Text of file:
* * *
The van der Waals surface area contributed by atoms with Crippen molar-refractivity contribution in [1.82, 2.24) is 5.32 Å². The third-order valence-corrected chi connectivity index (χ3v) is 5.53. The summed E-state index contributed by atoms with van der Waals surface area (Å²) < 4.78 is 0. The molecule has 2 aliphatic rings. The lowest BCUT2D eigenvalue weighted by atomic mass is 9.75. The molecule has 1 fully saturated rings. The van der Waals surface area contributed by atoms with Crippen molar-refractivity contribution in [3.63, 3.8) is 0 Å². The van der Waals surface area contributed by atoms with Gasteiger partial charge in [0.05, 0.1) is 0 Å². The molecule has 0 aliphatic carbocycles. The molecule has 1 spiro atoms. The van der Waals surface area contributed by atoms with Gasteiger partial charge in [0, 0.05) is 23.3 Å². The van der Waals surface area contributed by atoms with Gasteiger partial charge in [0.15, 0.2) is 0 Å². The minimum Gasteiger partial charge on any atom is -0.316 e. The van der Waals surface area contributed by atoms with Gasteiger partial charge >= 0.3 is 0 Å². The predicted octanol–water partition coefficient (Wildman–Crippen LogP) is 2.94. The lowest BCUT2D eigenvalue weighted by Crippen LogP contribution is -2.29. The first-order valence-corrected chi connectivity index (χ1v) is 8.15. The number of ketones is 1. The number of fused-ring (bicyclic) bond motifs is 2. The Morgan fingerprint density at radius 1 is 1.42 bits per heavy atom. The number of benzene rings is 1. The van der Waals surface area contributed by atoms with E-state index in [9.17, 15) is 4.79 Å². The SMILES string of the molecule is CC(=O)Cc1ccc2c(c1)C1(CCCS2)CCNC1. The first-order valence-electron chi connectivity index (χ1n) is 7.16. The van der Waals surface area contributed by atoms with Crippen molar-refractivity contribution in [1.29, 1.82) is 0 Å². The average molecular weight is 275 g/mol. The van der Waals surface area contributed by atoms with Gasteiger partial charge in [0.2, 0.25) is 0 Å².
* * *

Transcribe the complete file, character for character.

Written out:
The van der Waals surface area contributed by atoms with Crippen molar-refractivity contribution in [1.82, 2.24) is 5.32 Å². The third-order valence-corrected chi connectivity index (χ3v) is 5.53. The summed E-state index contributed by atoms with van der Waals surface area (Å²) < 4.78 is 0. The molecule has 2 aliphatic rings. The lowest BCUT2D eigenvalue weighted by atomic mass is 9.75. The molecule has 1 fully saturated rings. The van der Waals surface area contributed by atoms with Crippen molar-refractivity contribution in [3.63, 3.8) is 0 Å². The van der Waals surface area contributed by atoms with Gasteiger partial charge in [0.05, 0.1) is 0 Å². The molecule has 0 aliphatic carbocycles. The molecule has 1 spiro atoms. The van der Waals surface area contributed by atoms with Gasteiger partial charge in [0, 0.05) is 23.3 Å². The van der Waals surface area contributed by atoms with Gasteiger partial charge in [0.15, 0.2) is 0 Å². The minimum Gasteiger partial charge on any atom is -0.316 e. The van der Waals surface area contributed by atoms with Gasteiger partial charge >= 0.3 is 0 Å². The predicted octanol–water partition coefficient (Wildman–Crippen LogP) is 2.94. The lowest BCUT2D eigenvalue weighted by Crippen LogP contribution is -2.29. The first-order valence-corrected chi connectivity index (χ1v) is 8.15. The number of ketones is 1. The number of fused-ring (bicyclic) bond motifs is 2. The Morgan fingerprint density at radius 1 is 1.42 bits per heavy atom. The number of benzene rings is 1. The van der Waals surface area contributed by atoms with E-state index in [9.17, 15) is 4.79 Å². The SMILES string of the molecule is CC(=O)Cc1ccc2c(c1)C1(CCCS2)CCNC1. The first-order valence-electron chi connectivity index (χ1n) is 7.16. The van der Waals surface area contributed by atoms with Crippen molar-refractivity contribution in [1.29, 1.82) is 0 Å². The average molecular weight is 275 g/mol. The van der Waals surface area contributed by atoms with Gasteiger partial charge in [0.2, 0.25) is 0 Å².